Weed Sales Boom in Dry January As People Drink Less

Weed Sales Boom in Dry January As People Drink Less

Dry January and the Rise of Cannabis: Alcohol Sales Drop as Cannabis Gains Popularity.

Increasingly popular alcohol breaks like Dry January are buoying the emerging US cannabis market as more drinkers — especially younger ones — see marijuana as a healthier alternative.

Emboldened by widening legalization in the US, cannabis sellers now actively market to January abstainers with new products and targeted advertisement, while research shows about a third of Americans under the age of 25 doing the start-of-year detox use the drug. Weed sales also grow more in January in some legalized states than other months.

Conversely, alcohol sales fall in January, and tend to drop in places that legalize cannabis. Observed sales hit a post-pandemic low this month at three of the largest US liquor chains, according to data from Bloomberg Second Measure, which tracked a subset of US credit and debit card transactions for LiquorBarn Co., Total Wine & More and BevMo! Inc.

“Anecdotally, we have a lot of people coming into our dispensaries that are saying they are not drinking for January and therefore they’re now upping their cannabis purchases,” said Matt Darin, chief executive officer of Curaleaf Holdings Inc., the most valuable publicly listed marijuana company.

Web searches for Dry January reached an all time high in the first week of the year, doubling from more than a year ago, according to Google Trends data.

Interest has grown yearly since 2016 alongside a growing aversion to alcohol among younger Americans. About half of 18- to 25-year-olds responding to a national survey said they drank in the past month, down from 60% in 2015. Proponents of drinking breaks claim health benefits ranging from better sleep and clearer skin to improved heart and liver function.

It may spell tough times ahead for the liquor industry, especially as more US states look to legalize recreational cannabis. Currently 24 states and Washington D.C. allow it, and at least Florida and Hawaii could see votes this year.

“There’s a lot of cannabis consumers who needed the government to tell them it was OK to use cannabis,” Blair MacNeil, Tilray Brands Inc.’s president of Canadian operations, said in an interview.

Lighting Up

Revenues at Curaleaf, Green Thumb Industries Inc., Verano Holdings Corp., Tilray and Canopy Growth Corp. are set to grow about 6% on average in the first quarter. At the state level, Oregon’s cannabis sales have jumped 19% on average in January since 2018 versus 12% on average in other months. In Colorado, cannabis sales grow the fastest in January on average.

Meanwhile, beer volumes have fallen about 2.6% annually since Canada legalized recreational use in 2018, according to a report by Vivien Azer, TD Cowen’s former managing director of cannabis.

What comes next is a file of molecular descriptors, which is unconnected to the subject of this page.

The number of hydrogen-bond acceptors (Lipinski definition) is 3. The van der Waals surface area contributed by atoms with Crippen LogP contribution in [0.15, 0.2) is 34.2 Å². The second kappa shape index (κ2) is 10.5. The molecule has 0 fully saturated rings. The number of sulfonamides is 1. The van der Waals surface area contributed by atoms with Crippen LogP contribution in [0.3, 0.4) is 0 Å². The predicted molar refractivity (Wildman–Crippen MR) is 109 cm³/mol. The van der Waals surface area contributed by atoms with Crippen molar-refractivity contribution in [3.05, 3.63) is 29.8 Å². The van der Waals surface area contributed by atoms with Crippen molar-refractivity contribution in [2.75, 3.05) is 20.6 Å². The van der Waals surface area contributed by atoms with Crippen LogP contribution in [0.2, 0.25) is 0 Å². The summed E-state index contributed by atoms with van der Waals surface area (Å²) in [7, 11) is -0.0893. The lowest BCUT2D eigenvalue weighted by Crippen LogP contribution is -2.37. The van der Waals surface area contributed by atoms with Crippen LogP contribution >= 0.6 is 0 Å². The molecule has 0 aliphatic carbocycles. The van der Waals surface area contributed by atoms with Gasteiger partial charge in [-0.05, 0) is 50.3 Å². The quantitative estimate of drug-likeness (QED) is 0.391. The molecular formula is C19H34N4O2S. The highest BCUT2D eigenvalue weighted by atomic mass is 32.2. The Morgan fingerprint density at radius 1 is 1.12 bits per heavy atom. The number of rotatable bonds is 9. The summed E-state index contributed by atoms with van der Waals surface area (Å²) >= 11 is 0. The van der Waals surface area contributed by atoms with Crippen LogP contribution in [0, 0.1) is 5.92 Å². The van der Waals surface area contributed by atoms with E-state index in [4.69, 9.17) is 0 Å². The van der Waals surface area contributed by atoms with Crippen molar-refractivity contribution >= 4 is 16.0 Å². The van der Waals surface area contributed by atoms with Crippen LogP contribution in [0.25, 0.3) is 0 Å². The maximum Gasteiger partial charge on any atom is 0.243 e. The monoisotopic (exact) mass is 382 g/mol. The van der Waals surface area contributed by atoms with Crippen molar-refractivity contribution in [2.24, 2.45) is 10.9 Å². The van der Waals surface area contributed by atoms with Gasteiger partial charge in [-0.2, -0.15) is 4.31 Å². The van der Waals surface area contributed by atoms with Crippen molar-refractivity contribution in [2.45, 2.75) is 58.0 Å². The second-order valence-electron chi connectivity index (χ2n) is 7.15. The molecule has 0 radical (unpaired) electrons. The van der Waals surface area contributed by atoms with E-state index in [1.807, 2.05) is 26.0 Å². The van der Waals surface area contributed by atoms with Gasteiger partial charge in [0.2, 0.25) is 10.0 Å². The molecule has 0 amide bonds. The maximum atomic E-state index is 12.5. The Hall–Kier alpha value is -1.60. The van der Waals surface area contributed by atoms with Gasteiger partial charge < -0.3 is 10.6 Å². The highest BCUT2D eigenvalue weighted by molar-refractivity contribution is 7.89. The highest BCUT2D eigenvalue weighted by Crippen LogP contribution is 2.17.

In North America, beer sales are expected to have fallen in the last quarter of 2023 for the first time since the pandemic forced bars and restaurants to close. The drop of 1.7% across Molson Coors Beverage Co., Constellation Brands Inc.’s beer segment, Boston Beer Company and Anheuser-Busch Inbev SA’s North America business would cut about $150 million in revenue. 

Still, US alcohol sales aren’t likely to face the same pressure as Canada’s anytime soon as federal legalization of cannabis remains elusive. The drug is currently on par with heroin in US law, though health officials have recommended loosening its restrictions, which some see as a meaningful step toward national legalization.  

That reclassification could come as soon as April if Democrats seek to appeal to younger “pro-cannabis” voters ahead of the 2024 presidential election, Curaleaf Chairman Boris Jordan said in a Bloomberg Radio interview.

“Cannabis has a hundred years of stigma that I think is crumbling as we speak,” Curaleaf CEO Darin said.

Edible products — sales of which spike in January — are seen by the industry as a the best way to tackle that stigma. Tilray’s edible sales jump in January, MacNeil said. They’re similarly growing in both dollar terms and unit sales at Verano, President Darren Weiss said in an interview.

“It’s the one category where we see the greatest overlap between folks who are moving away from alcohol or supplanting cannabis use for alcohol consumption,” Weiss said.

The growing perception of cannabis as less harmful than alcohol among younger generations stems in part from marijuana’s more than 30-year-old medical usage in the US to treat disorders including chronic pain, anxiety and anorexia. Issues with addiction and mental disorders like psychosis remain, especially from overuse of high potency products. 

For people wary of those risks, or just wanting a drug-free January, non-alcoholic spirits are also growing in popularity.

“January is kind of like the World Cup for us,” Marcus Sakey, co-founder of Ritual Zero Proof, said in an interview. “Every January we see tends to be our biggest month ever ... and that’s what we are expecting this year as well.” 

The brand is selling about three bottles of its zero-proof spirits per minute this month, double what it did last January, and expects to be in about 1,000 Walmart Inc. stores later this year. Diageo Plc., the world’s largest alcohol producer by market value, bought a minority stake in 2020.

White Claw-maker Mark Anthony Brewing is the latest liquor giant to make a zero-alcohol version of its drink, following competitors like Corona-owner Constellation Brands and Heineken NV.

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Region: United States

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